|St. Benedict of Aniane|
|Daily Saints /||Saints|
| Fuente: Catholicsaints.info|
Born: c.747 at Languedoc, France as Witiza.
Died: 11 February 821 at Cornelimunster, Aachen, Germany of natural causes.
Also known as
• the Second Benedict.
Born a Visigoth, the son of Aigul, Count of Maguelone. Educated at the court of Pepin. Courtier and cup-bearer to King Pepin and Blessed Charlemagne. Part of the 773 campaign of Charlemagne. Narrowly escaped drowning in the Tesin near Pavia, Italy while trying to save his brother.
Benedictine monk at Saint Sequanus monastery where he took the name Benedict. Lived two and one half years on bread and water, sleeping on the bare ground, praying through the night, and going barefoot.
In the Frankish empire, monasticism suffered lay ownership and the attacks of the Vikings. Monastic discipline decayed. In 779 Benedict founded the Aniane monastery on his own land; the monks did manual labor, copied manuscripts, lived on bread and water except on Sundays and great feast days when they added wine or milk, if they received any in alms. The results of his austere rule were disappointing, so he adopted the Benedictine Rule, and the monastery grew. He then reformed and inaugurated other houses; Saint Ardo travelled with him and served as his secretary.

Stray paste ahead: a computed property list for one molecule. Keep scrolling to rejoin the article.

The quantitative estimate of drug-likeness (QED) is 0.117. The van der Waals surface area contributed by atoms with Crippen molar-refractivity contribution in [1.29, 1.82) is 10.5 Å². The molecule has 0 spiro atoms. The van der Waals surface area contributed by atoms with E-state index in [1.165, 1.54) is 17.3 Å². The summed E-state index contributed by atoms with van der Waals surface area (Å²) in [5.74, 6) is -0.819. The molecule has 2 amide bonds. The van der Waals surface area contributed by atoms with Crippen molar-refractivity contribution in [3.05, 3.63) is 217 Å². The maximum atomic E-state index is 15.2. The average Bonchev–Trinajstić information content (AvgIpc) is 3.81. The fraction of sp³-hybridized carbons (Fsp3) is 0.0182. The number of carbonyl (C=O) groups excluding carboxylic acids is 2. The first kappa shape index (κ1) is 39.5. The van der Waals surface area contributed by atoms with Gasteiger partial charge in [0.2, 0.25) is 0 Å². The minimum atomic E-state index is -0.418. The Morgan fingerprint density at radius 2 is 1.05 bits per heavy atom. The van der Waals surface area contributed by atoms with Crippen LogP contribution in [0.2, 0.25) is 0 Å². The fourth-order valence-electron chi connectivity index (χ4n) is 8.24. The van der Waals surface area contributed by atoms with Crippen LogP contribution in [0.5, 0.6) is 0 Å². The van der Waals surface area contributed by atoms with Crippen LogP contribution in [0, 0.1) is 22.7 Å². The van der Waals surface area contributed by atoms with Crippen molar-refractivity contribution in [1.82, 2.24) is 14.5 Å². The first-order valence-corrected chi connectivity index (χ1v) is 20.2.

Bishop Felix of Urgel proposed that Christ was not the natural, but only the adoptive son of God (Adoptionism); Benedict opposed this heresy, wrote against it, and assisted in the Synod of Frankfurt in 794.
Emperor Louis the Pious built the abbey of Maurmunster as a model abbey for Benedict in Alsace, France, and then Cornelimunster near Aachen, Germany, then made Benedict director of all the monasteries in the empire. The monk instituted widespread reforms, though because of opposition they were not as drastic as he had wanted.
Participated in the synods in Aachen. Benedict was an advisor and supported of the emperor. Wrote the Capitulare monasticum, a systematization of the Benedictine Rule as the rule for all monks in the empire. Compiled the Codex regularum, a collection of all monastic regulations, and Concordia regularum, showing the resemblance of Benedict's rule to those of other monastic leaders. The rules stressed individual poverty and chastity with obedience to a properly constituted abbot, himself a monk. Benedict insisted upon the liturgical character of monastic life, including a daily Conventual Mass and additions to the Divine Office. He stressed the clerical element in monasticism which led to the development of teaching and writing as opposed to manual labor in the field. This direction lapsed some after Benedict's death, but had lasting effects on Western monasticism. Benedict is considered the restorer of Western monasticism and is often called "the second Benedict".